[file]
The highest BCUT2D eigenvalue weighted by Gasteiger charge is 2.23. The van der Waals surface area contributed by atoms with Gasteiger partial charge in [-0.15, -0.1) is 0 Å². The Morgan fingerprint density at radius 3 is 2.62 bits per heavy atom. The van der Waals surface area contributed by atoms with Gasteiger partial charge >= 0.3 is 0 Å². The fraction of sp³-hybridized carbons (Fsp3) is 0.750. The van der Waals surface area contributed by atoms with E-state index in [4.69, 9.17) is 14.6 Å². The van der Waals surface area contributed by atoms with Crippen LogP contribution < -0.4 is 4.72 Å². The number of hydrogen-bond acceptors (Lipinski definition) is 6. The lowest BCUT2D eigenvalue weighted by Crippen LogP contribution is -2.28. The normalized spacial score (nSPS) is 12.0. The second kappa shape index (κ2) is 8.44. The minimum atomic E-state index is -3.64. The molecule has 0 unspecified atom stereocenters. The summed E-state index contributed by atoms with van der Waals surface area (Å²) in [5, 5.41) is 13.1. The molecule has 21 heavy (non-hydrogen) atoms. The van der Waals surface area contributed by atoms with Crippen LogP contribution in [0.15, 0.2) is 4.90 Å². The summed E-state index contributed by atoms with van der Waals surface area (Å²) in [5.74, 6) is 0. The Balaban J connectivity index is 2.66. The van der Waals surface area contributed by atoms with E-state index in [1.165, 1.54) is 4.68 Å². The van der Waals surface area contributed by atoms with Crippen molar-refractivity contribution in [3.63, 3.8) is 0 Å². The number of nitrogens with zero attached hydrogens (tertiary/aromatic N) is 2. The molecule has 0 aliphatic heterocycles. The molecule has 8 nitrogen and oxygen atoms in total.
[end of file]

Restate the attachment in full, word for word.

The highest BCUT2D eigenvalue weighted by Gasteiger charge is 2.23. The van der Waals surface area contributed by atoms with Gasteiger partial charge in [-0.15, -0.1) is 0 Å². The Morgan fingerprint density at radius 3 is 2.62 bits per heavy atom. The van der Waals surface area contributed by atoms with Gasteiger partial charge >= 0.3 is 0 Å². The fraction of sp³-hybridized carbons (Fsp3) is 0.750. The van der Waals surface area contributed by atoms with E-state index in [4.69, 9.17) is 14.6 Å². The van der Waals surface area contributed by atoms with Crippen LogP contribution < -0.4 is 4.72 Å². The number of hydrogen-bond acceptors (Lipinski definition) is 6. The lowest BCUT2D eigenvalue weighted by Crippen LogP contribution is -2.28. The normalized spacial score (nSPS) is 12.0. The second kappa shape index (κ2) is 8.44. The minimum atomic E-state index is -3.64. The molecule has 0 unspecified atom stereocenters. The summed E-state index contributed by atoms with van der Waals surface area (Å²) in [5, 5.41) is 13.1. The molecule has 21 heavy (non-hydrogen) atoms. The van der Waals surface area contributed by atoms with Crippen LogP contribution in [0.15, 0.2) is 4.90 Å². The summed E-state index contributed by atoms with van der Waals surface area (Å²) in [5.74, 6) is 0. The Balaban J connectivity index is 2.66. The van der Waals surface area contributed by atoms with E-state index in [1.165, 1.54) is 4.68 Å². The van der Waals surface area contributed by atoms with Crippen molar-refractivity contribution in [3.63, 3.8) is 0 Å². The number of nitrogens with zero attached hydrogens (tertiary/aromatic N) is 2. The molecule has 0 aliphatic heterocycles. The molecule has 8 nitrogen and oxygen atoms in total.